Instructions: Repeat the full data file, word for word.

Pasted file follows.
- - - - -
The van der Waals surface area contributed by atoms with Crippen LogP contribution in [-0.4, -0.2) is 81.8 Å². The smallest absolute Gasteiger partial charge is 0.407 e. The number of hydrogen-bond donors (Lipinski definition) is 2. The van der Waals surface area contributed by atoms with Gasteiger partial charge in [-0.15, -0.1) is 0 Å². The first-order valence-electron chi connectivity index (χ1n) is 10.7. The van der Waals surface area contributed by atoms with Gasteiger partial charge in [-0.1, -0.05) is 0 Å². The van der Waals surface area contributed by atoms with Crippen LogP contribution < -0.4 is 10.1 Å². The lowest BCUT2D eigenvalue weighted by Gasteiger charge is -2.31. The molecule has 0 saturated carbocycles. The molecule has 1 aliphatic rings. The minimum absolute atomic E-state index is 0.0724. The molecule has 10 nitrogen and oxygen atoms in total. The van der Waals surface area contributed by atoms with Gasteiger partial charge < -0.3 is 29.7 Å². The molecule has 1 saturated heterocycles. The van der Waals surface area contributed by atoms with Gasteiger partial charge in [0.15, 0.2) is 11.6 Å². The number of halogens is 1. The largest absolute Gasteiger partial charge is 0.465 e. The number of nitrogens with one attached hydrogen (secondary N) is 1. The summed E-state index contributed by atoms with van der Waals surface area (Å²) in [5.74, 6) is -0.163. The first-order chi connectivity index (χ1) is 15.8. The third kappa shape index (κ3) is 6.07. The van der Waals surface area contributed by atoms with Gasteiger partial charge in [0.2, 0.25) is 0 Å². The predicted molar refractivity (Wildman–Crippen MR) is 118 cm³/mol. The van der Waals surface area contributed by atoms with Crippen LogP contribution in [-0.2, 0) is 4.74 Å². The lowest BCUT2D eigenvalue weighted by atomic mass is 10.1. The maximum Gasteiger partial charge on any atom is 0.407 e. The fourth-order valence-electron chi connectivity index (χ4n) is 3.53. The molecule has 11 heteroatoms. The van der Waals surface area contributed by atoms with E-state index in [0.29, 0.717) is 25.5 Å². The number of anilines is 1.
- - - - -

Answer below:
The van der Waals surface area contributed by atoms with Crippen LogP contribution in [-0.4, -0.2) is 81.8 Å². The smallest absolute Gasteiger partial charge is 0.407 e. The number of hydrogen-bond donors (Lipinski definition) is 2. The van der Waals surface area contributed by atoms with Gasteiger partial charge in [-0.15, -0.1) is 0 Å². The first-order valence-electron chi connectivity index (χ1n) is 10.7. The van der Waals surface area contributed by atoms with Gasteiger partial charge in [-0.1, -0.05) is 0 Å². The van der Waals surface area contributed by atoms with Crippen LogP contribution < -0.4 is 10.1 Å². The lowest BCUT2D eigenvalue weighted by Gasteiger charge is -2.31. The molecule has 0 saturated carbocycles. The molecule has 1 aliphatic rings. The minimum absolute atomic E-state index is 0.0724. The molecule has 10 nitrogen and oxygen atoms in total. The van der Waals surface area contributed by atoms with Gasteiger partial charge < -0.3 is 29.7 Å². The molecule has 1 saturated heterocycles. The van der Waals surface area contributed by atoms with Gasteiger partial charge in [0.15, 0.2) is 11.6 Å². The number of halogens is 1. The largest absolute Gasteiger partial charge is 0.465 e. The number of nitrogens with one attached hydrogen (secondary N) is 1. The summed E-state index contributed by atoms with van der Waals surface area (Å²) in [5.74, 6) is -0.163. The first-order chi connectivity index (χ1) is 15.8. The third kappa shape index (κ3) is 6.07. The van der Waals surface area contributed by atoms with Gasteiger partial charge in [0.2, 0.25) is 0 Å². The predicted molar refractivity (Wildman–Crippen MR) is 118 cm³/mol. The van der Waals surface area contributed by atoms with Crippen LogP contribution in [-0.2, 0) is 4.74 Å². The lowest BCUT2D eigenvalue weighted by atomic mass is 10.1. The maximum Gasteiger partial charge on any atom is 0.407 e. The fourth-order valence-electron chi connectivity index (χ4n) is 3.53. The molecule has 11 heteroatoms. The van der Waals surface area contributed by atoms with E-state index in [0.29, 0.717) is 25.5 Å². The number of anilines is 1.